Profs. Bertacco and Austin with their students at AAIT.
During a trip to Africa in 2009, Profs. Todd Austin and Valeria
Bertacco visited Addis Ababa Institute of Technology (then known as Addis Ababa University) in Ethiopia
to give a talk about Michigan Engineering. On that trip, not only
did they find Biruk Mammo, who is now working in Prof. Bertacco's
lab as a doctoral student and was recently awarded a Rackham International Student Fellowship, but they discovered great enthusiasm
amongst a number of students for electrical engineering and computer
|But Austin and Bertacco noticed that AAIT's program in ECE was
severely lacking in resources. "Their classrooms were mostly blackboard
and book-based and the computer labs were overcrowded,"
The professors set out to change that. They reached out to industry
and even into their own pockets to set up a lab that opened in
the summer of 2011. Semiconductor firm Xilinx donated field-programmable
gate array boards, which are reconfigurable integrated
circuits used in digital design classes. NVIDIA donated Compute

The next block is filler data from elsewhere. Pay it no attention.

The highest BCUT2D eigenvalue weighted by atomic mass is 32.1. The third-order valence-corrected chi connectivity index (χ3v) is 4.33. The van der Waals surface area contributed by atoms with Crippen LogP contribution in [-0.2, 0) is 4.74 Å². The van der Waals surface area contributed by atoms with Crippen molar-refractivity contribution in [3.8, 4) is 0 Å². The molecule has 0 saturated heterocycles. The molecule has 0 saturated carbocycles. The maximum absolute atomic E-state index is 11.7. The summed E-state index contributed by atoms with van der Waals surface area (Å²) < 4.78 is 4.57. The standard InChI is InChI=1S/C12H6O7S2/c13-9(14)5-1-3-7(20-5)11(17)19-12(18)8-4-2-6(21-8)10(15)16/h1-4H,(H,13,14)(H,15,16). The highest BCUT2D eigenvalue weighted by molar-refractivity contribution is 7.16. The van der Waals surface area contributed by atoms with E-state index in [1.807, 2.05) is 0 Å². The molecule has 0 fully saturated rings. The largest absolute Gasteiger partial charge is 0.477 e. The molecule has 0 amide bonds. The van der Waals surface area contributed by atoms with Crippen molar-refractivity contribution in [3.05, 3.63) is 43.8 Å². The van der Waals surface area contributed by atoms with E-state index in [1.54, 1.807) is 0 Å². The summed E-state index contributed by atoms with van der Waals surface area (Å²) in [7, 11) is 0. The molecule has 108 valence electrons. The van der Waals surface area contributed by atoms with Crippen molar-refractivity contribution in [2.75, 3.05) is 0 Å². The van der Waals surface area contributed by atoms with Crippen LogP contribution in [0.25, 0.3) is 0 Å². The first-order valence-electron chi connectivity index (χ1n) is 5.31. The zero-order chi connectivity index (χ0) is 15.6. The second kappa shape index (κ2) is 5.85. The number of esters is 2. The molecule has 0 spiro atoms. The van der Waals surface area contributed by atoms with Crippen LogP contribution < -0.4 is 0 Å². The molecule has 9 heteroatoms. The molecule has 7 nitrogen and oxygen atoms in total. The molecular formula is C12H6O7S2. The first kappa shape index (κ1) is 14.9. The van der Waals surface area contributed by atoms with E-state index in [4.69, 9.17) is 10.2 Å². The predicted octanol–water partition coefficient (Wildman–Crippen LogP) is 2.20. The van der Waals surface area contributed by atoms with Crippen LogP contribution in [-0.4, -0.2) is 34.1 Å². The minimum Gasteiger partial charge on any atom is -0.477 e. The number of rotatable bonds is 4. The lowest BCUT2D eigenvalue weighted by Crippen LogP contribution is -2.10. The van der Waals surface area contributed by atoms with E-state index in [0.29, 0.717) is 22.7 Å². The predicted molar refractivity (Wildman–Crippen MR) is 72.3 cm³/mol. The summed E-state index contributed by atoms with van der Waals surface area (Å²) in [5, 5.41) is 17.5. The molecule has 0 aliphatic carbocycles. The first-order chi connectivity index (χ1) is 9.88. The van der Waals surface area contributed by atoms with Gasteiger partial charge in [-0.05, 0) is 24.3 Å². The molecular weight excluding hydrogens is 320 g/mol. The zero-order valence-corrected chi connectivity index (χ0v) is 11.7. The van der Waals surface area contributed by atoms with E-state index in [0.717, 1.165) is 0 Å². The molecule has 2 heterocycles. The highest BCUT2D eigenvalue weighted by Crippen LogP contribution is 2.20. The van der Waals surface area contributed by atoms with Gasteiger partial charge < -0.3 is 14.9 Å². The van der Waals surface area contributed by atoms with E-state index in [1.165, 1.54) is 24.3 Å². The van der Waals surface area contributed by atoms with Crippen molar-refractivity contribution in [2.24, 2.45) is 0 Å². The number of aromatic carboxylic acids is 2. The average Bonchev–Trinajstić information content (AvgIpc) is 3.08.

Unified Device Architecture (CUDA) boards for parallel programming
courses and research. Intel provided some computers and
the two professors purchased additional computers to establish a modern
25-machine computer lab where undergraduates can work on
computer engineering projects.
This year, Austin and Bertacco spent sabbaticals at AAIT, continuing
their work on establishing collaborations with the institution.
In March, they shipped another 10 computers for use in labs,
and from March through July they lectured and taught courses
for masters level students. Austin created and taught a course on
computer security, and Bertacco created and taught a course on
fault-tolerant computing. The two also started a reading group for
masters students and lecturers, and gave talks on topics such as
how to do research and how to prepare for the GRE and apply to
Prof. Bertacco lectures on fault-tolerant computing.
Prof. Austin (right) speaks with students
from a reading group.
On July 25, the computers that they had shipped from Ann Arbor
in March arrived. "One of the things that we learned," said Austin,
"was just how different the culture is in Ethiopia. Many things move
more slowly here, and patience and a long view are required."
Posted: August 8, 2012